The last obstacle in the 10-mile climb to Sperry Glacier—a 4,800-foot elevation gain—is a rock stairway cut in the raw stone, called "The Staircase." The ordinary name underplays the severity of the ascent. It has the exposure and verticality of a fire escape on a New York skyscraper. The steps are set in a triangular corner, which reaches up to a lofty window in the last 200-foot-high bench below the glacier. Mercifully, a cable railing is anchored to the rock. My right hand clenches it until knuckles rub raw. But there's no alternative. It's the only way to the window at the top.
The Staircase is precarious in the best of conditions, but rain or snow makes the limestone slick and treacherous. Today, nature's cruel joke is the wind. A forty-mile-per-hour burst of air tears through the vertical chamber, seemingly from all sides, as if the skin were being flayed off the building. The rock wall must be ricocheting the breeze: It's hard to make out its origin. The wind makes me more careful. Every step—there are 30 to my count—requires hefting my foot cautiously and, with one hand on the cable and one hand on my trekking pole, rolling my gait upward into the dark stairwell. Halfway up, my legs feel as heavy as waterlogged timber. But each new step brings me closer to heaven: Sunshine bathes the top of the chute.
At the 8,000-foot summit, my comrades and I stand up and cheer. The loudest hoots and hollers come from our guides, Stacey Bengtson and Mike Davies. The other climbers are from Colorado. I stayed with them the night before at Sperry Chalet, a stone-and-wood lodge perched a couple of thousand feet below. We are booked there for the duration of the trip—three days in mid-August 2011, after a wet winter. USGS glacier scientist Dan Fagre and his team, on a faster circuit of two days up and back, would come shortly and stay in a tent. They were used to roughing it up here. Sperry is their benchmark glacier, the one they monitor without fail every year.
Dan Fagre and his team of two—Kevin Jacks, forty, and Erich Peitzsch, 33—arrive two days later with impressive packs of gear, impressive not so much for their bulk as for the lethal accessories tied on top: ice axes, crampons, ice screws, and ropes. It is a tight squeeze through the Staircase—like threading the eye of a needle. A snag would be dangerous, but the three men slip through and break free cleanly.
Dropping their heavy packs, the men rearrange their equipment, getting set to make their rounds. From the beginning, field notebooks at the ready, it is clear the diagnostic work will be nothing like that of Grinnell Glacier. Here, Fagre must listen to the glacier more closely.
But first: precautions. To combat the threat of hidden crevasses, the three men don climbing harnesses and tie up to a fifty-meter, blue-and-green perlon rope. They attach crampons to their boots and arm themselves with ice axes. In case one of them falls into a crevasse, each man has ascenders to climb the rope back up to his comrades. The scientists will navigate the snow with half a rope length between each man. It will be critical that the line is taut. Tension on the line will detect a fall quickly— like a quiver. If there is a fall, the second man will drive his axe into the ice deck, and the lower man will climb up the rope and out. That's if everything goes according to plan, but mountains sometimes have schemes of their own.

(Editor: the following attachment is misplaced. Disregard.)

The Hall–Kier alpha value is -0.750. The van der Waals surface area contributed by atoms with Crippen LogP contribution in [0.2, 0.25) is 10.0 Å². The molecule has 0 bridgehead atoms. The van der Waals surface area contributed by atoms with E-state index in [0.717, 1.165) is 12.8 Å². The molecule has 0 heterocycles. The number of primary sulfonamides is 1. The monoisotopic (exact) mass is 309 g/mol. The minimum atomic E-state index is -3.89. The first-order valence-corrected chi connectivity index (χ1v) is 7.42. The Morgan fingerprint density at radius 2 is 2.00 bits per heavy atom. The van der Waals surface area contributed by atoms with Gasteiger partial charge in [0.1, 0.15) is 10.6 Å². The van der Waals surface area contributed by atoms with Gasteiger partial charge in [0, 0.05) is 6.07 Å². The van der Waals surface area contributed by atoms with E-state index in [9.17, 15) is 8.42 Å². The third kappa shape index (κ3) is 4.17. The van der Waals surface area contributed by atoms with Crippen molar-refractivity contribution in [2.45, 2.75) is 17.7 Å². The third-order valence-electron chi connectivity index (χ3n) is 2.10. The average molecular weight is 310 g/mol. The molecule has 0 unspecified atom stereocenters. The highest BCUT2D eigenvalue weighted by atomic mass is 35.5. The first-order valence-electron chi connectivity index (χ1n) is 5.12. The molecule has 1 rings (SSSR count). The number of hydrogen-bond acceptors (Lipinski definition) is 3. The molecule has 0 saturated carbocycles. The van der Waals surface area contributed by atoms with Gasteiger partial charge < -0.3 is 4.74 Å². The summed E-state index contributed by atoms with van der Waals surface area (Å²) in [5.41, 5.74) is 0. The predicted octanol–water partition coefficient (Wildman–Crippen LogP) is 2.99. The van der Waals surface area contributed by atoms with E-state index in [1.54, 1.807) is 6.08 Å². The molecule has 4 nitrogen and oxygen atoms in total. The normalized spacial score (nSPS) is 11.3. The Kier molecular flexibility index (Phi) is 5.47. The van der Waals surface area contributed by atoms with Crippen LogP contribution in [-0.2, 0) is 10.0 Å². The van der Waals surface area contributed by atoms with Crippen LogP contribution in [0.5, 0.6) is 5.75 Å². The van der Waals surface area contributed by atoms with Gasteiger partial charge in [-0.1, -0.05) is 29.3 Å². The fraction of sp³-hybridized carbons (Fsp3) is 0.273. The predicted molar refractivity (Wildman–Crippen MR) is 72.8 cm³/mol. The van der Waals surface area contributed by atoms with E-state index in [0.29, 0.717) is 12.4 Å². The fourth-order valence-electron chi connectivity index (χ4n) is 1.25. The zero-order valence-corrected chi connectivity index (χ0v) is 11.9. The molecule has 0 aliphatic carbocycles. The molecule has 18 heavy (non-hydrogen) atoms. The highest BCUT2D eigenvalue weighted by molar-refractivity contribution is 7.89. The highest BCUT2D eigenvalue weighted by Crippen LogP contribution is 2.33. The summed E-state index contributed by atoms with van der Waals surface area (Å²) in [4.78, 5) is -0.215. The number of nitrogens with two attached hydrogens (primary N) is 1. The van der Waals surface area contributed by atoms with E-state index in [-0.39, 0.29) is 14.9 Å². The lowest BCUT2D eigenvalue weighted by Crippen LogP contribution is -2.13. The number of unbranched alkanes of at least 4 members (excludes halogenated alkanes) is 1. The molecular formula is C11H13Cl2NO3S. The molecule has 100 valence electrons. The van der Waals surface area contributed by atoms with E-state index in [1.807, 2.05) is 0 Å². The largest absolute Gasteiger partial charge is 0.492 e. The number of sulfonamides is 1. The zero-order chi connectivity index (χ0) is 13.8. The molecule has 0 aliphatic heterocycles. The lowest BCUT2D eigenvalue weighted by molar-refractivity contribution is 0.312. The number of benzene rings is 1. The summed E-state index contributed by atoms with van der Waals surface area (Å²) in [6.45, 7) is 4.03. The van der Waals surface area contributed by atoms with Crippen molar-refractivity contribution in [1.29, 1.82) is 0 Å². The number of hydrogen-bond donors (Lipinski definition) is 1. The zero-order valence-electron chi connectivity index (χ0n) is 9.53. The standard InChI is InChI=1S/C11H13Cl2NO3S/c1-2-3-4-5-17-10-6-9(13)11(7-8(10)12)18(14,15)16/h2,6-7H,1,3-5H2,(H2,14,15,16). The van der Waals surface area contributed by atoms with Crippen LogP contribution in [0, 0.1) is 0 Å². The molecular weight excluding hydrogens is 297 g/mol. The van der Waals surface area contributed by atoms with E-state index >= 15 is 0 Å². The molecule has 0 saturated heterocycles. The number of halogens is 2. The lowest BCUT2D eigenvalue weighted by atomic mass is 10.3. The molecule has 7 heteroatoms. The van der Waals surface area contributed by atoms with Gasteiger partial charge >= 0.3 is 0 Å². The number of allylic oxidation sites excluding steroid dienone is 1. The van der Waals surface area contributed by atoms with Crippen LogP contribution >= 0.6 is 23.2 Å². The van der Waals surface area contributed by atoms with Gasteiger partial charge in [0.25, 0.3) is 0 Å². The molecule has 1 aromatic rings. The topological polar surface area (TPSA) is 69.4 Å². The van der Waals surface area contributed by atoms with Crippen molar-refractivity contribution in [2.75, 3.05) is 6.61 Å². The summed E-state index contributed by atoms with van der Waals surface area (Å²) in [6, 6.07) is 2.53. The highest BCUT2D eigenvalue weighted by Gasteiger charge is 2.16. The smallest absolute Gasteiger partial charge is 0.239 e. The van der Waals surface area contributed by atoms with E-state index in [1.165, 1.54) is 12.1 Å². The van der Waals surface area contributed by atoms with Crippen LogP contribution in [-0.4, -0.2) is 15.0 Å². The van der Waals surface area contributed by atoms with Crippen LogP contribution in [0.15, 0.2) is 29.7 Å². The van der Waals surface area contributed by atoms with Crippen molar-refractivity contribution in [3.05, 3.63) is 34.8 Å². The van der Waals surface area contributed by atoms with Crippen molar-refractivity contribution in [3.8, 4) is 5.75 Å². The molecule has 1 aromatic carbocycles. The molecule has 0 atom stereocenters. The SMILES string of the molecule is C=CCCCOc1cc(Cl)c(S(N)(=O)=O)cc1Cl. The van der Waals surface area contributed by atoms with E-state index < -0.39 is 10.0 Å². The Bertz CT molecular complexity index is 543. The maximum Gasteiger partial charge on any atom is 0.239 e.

Before tackling the ice, the men are curious to check on their weather station, a remote listening post running since 2006. It sits on the prow of the rock rib just above the men, tethered to the rock. Resembling a lunar module, though even more compact, the station operates with only minor maintenance as long as the snow doesn't cover its solar panel. Snowfall can exceed thirty feet at Sperry. Thus, it shuts down each winter until late spring. But all summer long it senses and stores data on temperature, relative humidity, solar radiation, and wind. The solar panel recharges a car battery that runs the whole thing.
Fagre says, "We put the station here, carrying the works on our backs, to see if any weather conditions were different at this glacier. In a few more years, we'll have enough data to make a judgment. Maybe it's colder here than at similar places in the Park where there's no ice. Maybe it gets less sun. That would help explain why Sperry exists."
The men gather around the weather station, with their ropes still in coils over their shoulders. Their crampons clink against the rock. The wind gauge is whirring, and the weathervane is darting back and forth. Kevin drops to one knee, setting his ice axe down gently, to examine one of the guy wires to the station. It's loose. The wind is a continual threat to the equipment. Being covered by up to thirty feet of snow in winter doesn't phase the station, but wind could damage the works.
"Dan, I'll tighten this guy wire at the end of the day," says Kevin.
"Yeah, we should check all the sensors, too," says Fagre. "Looks like the battery is running."
"Good. I'm in no mood to lug another car battery up here."
"That's how you get a post with Dan," Erich says. "He sees how many car batteries you can carry, then maybe you get the job."
Kevin picks up his ice axe. He joins Fagre and Erich at the edge of the rock rib where it meets the ice and snow. They uncoil the rope and tie bowlines to clip into their harnesses. The two men look to Fagre for instructions.
Dan Fagre just points, unusual for a loquacious man. Ahead, about 200 yards into the glacier, toward the headwall, is a bald spot. The snow has melted away or been scoured by the wind to reveal a stretch of disturbed ice and crevasses about the size of a football field. The ice is dark and shiny, like the frozen film over a flooded parking lot.
"No doubt there's a bulge of bedrock beneath it," says Fagre, "which the ice is sliding over. That's why we see fractured ice."